Those technical and logistical difficulties did make it incredibly difficult for Brussels to maintain the commitment to a full EOM, and the Europeans concluded last week that the technical criteria could not be met in time. This is in spite of the fact that the Egyptian Ministry of Foreign Affairs has been particularly keen to have the mission go forward in its full form. A full mission from the EU verifying the integrity of the process is precisely what the ministry wanted, in order to deflect some of the immense criticism coming from the international community.

Who, then, is responsible for the logistical difficulties that threatened the decision to deploy an EOM? The answer remains unclear, although it is clear that until the 18th of May, the electoral monitoring mission's equipment was held up in Egyptian customs. It was then released – after Brussels relayed to the press the EOM was being reconstituted into a lesser mission. It also came after the chief observer of the EU elections mission met with both of the presidential candidates, as he confirmed at a press conference.

Two days after the EOM was said to have been scrapped, the chief observer declared there would be an EOM after all. The reversal is more than simply a hiccup – it says something about the political commitment that the EU's political leadership has towards the Egyptian political roadmap put into effect by the Egyptian armed forces after they seized power on the 3rd of July last year. The chief observer indicated at a press conference that the EOM would have one week to do what it would usually allocate three weeks to do – indicating yet more flexibility on the part of the EU. Cairo will no doubt take comfort in this, even though within Brussels there will be those for whom this experience leaves a rather sour taste.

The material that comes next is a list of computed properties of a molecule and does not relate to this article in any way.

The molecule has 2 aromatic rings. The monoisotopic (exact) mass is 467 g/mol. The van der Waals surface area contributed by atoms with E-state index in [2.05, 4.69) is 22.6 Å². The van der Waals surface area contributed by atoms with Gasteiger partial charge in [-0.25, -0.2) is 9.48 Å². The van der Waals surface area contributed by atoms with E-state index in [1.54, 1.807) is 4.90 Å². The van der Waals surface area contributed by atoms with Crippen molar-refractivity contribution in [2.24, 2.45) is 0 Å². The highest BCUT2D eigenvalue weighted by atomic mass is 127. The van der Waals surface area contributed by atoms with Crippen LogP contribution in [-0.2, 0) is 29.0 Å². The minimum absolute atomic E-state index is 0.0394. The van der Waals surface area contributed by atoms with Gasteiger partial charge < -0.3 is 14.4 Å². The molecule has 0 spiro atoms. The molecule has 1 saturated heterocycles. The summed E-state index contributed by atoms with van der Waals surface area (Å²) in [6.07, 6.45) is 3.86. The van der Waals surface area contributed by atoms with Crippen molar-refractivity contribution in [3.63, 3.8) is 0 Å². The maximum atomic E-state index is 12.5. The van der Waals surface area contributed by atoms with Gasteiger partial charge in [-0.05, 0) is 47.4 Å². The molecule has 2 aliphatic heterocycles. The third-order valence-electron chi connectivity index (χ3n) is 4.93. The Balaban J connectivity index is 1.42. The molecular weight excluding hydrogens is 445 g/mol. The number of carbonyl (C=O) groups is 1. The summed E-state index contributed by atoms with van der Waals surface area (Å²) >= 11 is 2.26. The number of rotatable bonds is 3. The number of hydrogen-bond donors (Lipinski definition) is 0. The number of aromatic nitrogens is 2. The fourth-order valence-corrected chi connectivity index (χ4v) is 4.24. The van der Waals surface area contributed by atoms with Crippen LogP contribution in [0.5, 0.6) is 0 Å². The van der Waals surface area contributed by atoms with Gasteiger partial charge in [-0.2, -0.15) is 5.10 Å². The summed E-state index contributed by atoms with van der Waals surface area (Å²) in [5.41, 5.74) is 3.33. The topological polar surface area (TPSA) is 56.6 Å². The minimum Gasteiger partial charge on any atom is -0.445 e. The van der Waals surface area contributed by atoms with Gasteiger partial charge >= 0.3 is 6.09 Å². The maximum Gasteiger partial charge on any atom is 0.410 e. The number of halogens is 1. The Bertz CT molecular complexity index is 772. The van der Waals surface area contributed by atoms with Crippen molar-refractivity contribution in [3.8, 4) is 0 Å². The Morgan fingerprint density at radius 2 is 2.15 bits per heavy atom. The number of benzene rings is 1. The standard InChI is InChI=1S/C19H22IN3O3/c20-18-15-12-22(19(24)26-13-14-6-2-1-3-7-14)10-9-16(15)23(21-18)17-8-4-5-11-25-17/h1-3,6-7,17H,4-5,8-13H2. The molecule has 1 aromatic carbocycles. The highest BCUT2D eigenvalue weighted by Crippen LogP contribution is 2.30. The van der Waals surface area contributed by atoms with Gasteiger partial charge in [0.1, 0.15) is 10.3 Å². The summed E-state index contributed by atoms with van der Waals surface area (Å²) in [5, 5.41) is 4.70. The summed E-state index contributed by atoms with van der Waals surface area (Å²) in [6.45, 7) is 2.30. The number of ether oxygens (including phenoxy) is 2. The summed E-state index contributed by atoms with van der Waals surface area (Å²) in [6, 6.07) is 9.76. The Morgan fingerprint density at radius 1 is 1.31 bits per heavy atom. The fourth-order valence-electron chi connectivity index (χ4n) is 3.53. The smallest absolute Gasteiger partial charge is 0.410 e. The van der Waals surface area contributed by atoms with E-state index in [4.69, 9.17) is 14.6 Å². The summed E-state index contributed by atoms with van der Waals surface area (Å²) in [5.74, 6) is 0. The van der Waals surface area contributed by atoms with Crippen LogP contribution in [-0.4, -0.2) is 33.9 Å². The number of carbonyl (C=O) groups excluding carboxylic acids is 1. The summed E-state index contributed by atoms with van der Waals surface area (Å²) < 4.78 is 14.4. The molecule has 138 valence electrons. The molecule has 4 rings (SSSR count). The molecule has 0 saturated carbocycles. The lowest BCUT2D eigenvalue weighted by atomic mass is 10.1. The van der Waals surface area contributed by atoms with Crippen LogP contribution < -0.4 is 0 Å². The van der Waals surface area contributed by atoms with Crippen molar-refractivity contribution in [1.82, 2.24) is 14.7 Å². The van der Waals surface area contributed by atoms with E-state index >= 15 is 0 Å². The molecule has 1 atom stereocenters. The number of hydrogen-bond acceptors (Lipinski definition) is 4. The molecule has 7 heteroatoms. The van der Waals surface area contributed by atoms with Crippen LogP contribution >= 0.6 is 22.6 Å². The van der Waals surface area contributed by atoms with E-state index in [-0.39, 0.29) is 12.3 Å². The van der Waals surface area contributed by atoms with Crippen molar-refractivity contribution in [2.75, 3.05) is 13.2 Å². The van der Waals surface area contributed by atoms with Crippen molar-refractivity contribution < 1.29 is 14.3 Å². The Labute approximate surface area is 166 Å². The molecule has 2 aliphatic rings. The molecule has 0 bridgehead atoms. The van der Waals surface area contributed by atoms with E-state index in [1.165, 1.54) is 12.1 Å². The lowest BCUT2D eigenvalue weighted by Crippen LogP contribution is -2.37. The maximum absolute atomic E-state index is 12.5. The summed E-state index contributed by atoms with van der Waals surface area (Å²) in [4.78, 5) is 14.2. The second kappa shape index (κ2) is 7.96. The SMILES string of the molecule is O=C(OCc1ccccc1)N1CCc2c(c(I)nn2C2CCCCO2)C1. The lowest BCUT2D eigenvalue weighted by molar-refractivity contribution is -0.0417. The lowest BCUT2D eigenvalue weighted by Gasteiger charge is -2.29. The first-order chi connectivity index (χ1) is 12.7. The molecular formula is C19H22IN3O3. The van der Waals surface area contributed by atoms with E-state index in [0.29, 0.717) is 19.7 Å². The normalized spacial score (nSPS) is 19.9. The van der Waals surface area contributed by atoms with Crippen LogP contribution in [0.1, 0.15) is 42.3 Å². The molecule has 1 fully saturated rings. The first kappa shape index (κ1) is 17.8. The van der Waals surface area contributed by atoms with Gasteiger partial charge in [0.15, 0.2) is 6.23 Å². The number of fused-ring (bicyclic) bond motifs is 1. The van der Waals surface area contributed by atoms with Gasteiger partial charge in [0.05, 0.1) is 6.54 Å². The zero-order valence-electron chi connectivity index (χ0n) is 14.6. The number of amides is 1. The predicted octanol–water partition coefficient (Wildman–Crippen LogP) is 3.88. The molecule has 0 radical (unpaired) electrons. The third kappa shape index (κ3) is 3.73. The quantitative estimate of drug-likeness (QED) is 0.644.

It also confirms, yet again, the balkanization of the Egyptian state. It is not particularly common that an institution on the level of the ministry of foreign affairs has its decisions left unimplemented. Was this the result of intentional obstruction within the Egyptian state, by elements that never wanted the observation mission in the first place? Was it the result of doctrinaire bureaucrats, who saw that some of the equipment would require special permissions, thus adding to the logistical difficulties? Or was it simply down to the Egyptian state on a functional level, where lines of authority and political clout have become incredibly blurred? Or was it a combination of all of those factors?

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We may never know. But certainly, there will be those in Cairo and in Brussels who will be a lot more sober about what this fragmentation of the Egyptian state can actually result in – and the costs of that balkanization.

Dr. H.A. Hellyer, writing from Cairo, is an associate fellow of the Royal United Services Institute in London and the Brookings Institution in Washington. He is on Twitter at @hahellyer.